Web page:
Yesterday afternoon, I had the honor of visiting Brackett’s Farm – a beautiful old plantation, where they are hoping to find researchers who will help them tell the stories of the people enslaved there. They invited my friend Lynn Rainville to visit, particularly so that Lynn could talk with them about the possible locations of the slave cemetery/ies there.*
To say the visit was a gift would be an understatement.
The opportunity to visit a historic place – a place where people have written their stories long and wide in the landscape – is not one I pass up often. But to go to one of these places with the intention of looking for the stories often erased, ignored, or overwritten – that is joy itself for me.
We took a tour of the downstairs of the big house – a beautiful building with arches doorways and wide, pine floors, and I stared with reverence at the two standing slave cabins there – brick structures that could breath tales of hardship and beauty I cannot even begin to imagine.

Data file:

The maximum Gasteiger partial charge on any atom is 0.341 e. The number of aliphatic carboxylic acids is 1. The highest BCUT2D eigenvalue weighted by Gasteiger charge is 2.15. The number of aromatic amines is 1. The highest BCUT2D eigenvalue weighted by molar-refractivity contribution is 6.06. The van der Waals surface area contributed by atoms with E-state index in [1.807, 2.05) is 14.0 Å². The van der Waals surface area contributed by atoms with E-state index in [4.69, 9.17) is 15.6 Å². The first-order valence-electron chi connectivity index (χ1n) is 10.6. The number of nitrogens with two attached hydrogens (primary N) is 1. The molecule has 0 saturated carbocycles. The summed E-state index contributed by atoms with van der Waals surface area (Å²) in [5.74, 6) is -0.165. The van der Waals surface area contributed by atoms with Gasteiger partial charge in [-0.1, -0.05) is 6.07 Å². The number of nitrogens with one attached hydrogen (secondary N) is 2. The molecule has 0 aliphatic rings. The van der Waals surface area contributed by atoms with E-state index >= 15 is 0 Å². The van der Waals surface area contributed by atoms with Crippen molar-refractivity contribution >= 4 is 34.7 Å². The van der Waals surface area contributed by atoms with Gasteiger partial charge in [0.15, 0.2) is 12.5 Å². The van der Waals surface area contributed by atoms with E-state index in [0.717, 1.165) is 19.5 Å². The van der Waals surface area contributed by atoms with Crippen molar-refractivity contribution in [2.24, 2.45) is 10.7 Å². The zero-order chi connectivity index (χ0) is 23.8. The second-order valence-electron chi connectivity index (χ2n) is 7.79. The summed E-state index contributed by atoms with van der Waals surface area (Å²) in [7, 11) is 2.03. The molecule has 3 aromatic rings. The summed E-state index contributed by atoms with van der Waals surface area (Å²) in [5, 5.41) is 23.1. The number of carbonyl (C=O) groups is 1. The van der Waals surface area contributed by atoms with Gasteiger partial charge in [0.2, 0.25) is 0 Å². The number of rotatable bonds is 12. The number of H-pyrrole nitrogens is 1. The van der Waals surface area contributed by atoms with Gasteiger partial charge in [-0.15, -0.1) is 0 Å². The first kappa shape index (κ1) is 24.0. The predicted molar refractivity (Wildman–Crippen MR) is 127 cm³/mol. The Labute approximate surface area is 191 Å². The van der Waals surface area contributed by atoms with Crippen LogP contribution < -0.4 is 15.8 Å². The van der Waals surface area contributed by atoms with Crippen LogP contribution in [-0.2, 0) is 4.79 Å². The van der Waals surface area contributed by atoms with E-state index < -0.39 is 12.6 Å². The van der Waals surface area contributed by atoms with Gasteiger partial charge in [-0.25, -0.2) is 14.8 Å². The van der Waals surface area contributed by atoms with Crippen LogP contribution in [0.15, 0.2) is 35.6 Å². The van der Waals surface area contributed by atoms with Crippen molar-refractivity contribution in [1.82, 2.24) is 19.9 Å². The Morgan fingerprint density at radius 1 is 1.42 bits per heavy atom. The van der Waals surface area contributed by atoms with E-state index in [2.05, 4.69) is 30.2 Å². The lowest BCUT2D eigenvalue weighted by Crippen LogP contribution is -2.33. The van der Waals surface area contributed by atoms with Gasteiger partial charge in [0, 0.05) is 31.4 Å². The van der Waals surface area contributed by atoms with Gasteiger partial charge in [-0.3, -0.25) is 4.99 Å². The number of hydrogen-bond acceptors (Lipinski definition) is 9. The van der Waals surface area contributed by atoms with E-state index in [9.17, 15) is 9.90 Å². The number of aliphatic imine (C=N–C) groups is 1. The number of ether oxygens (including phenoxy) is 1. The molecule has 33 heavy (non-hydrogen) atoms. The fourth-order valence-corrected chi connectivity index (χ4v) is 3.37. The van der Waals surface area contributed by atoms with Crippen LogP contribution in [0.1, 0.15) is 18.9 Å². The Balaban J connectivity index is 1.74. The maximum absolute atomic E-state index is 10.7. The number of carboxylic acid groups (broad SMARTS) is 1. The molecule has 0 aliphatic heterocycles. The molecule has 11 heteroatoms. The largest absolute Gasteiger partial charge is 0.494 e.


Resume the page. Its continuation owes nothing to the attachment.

We walked to the family cemetery and stood amongst those stones, gazing back toward the house with the hope that perhaps we could see where the enslaved community was buried. We did not find that place . . . yet.
I looked out across the fields there – cattle moving along the pasture as they have for more than 200 years – and I took the first deep breath I have in what feels like days.
This, this work – I thought – this is why I am here. . . to find these stories, to know these people, to stand in quiet places and listen as hard and still as I can.
Brackett’s Farm is seeking to restore many of the historic buildings on the property, including the two standing slave quarters. If you would like to make a donation, please visit this link for more information.
*If your ancestors were once enslaved in Louisa County, Virginia, perhaps they were at Brackett’s Farm? Please comment below if you’d like, and I’ll connect you with Louisa researchers who might be able to help you find out more about your family.